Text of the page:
Sunday, May 24, 2015

San Agustin, the Church of Queretaro

Beside the ex Convent of San Agustin of Queretaro, of which we visited in this blog yesterday, which nowadays houses the MAQRO or Museum of Art of Queretaro, the Church of Saint Agustin, the building next-door, is still a functional building of the Catholic Church, where Mass and other Sacraments are offered everyday. In the XVIII and in the first half of the XIX centuries, both buildings were part of the same complex operated by the Order of Saint Augustine.
Façade of the Church of
San Agustin, Queretaro
Cornerstone of the Arch of the Main
Poetical with stone carved iconography
rich in spiritual meaning

View down the street of Pino
Suarez at the corner of Allende.
On the right you can see the steps
of Saint Agustin. A block down,,
you can see Santo Domingo on
the right hand side of the street.
Main Altar of Church of
San Agustin with flanking
Who was Saint Augustine? This blog is not the most appropriate place to write Saint Augustine's biography, but here are some facts about his life that most of you already know. He was born in the IV century, in Hippo, north Africa, son of a rich Roman noble and his mother was Saint Monica. Augustine converted to Christianity, and became the Bishop of his city. He became the most influential Christian Philosopher and Thinker of the early V Century, helping to merge doctrinal disagreements between many factions of the new growing Christian community. His Philosophy is considered by scholars in Theology to represent a Christian version of New Platonism, whereas, many centuries later, Thomas of Aquinas, would represent the new Christian version of Neo Aristotelian Philosophy.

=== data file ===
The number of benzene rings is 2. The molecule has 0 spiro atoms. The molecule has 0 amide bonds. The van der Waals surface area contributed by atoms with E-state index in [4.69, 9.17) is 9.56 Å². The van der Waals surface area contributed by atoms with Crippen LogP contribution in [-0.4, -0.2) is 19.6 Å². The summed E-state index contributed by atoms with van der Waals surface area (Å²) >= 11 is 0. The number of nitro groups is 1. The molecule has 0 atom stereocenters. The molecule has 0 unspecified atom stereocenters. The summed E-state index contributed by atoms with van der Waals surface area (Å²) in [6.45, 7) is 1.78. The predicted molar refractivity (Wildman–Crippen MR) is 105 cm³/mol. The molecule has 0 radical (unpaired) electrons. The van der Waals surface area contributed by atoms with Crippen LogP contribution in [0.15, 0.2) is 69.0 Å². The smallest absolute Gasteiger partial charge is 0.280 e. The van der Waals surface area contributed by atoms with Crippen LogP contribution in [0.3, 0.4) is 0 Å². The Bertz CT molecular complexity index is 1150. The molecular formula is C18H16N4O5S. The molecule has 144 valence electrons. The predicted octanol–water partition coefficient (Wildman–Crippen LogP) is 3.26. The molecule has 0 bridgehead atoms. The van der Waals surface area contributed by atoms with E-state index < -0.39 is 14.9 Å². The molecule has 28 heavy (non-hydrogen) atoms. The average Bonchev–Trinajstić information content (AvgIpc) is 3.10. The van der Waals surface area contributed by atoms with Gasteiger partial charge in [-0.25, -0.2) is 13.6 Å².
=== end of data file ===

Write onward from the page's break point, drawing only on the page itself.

Main aisle of Church with
flanking side altars.

Children's  Choir of San Agustin
organizes concerts at Christmas time.
The church of San Agustin is like a beehive, with something special always happening. At Christmas time, the Children's choir and orchestra hold free concerts inside the church. During Lent, the ministers, mostly Augustinian priest, read the Gospels relating to the Birth of Jesus, and between readings, they play the Salter or Saltareio as it is called here.

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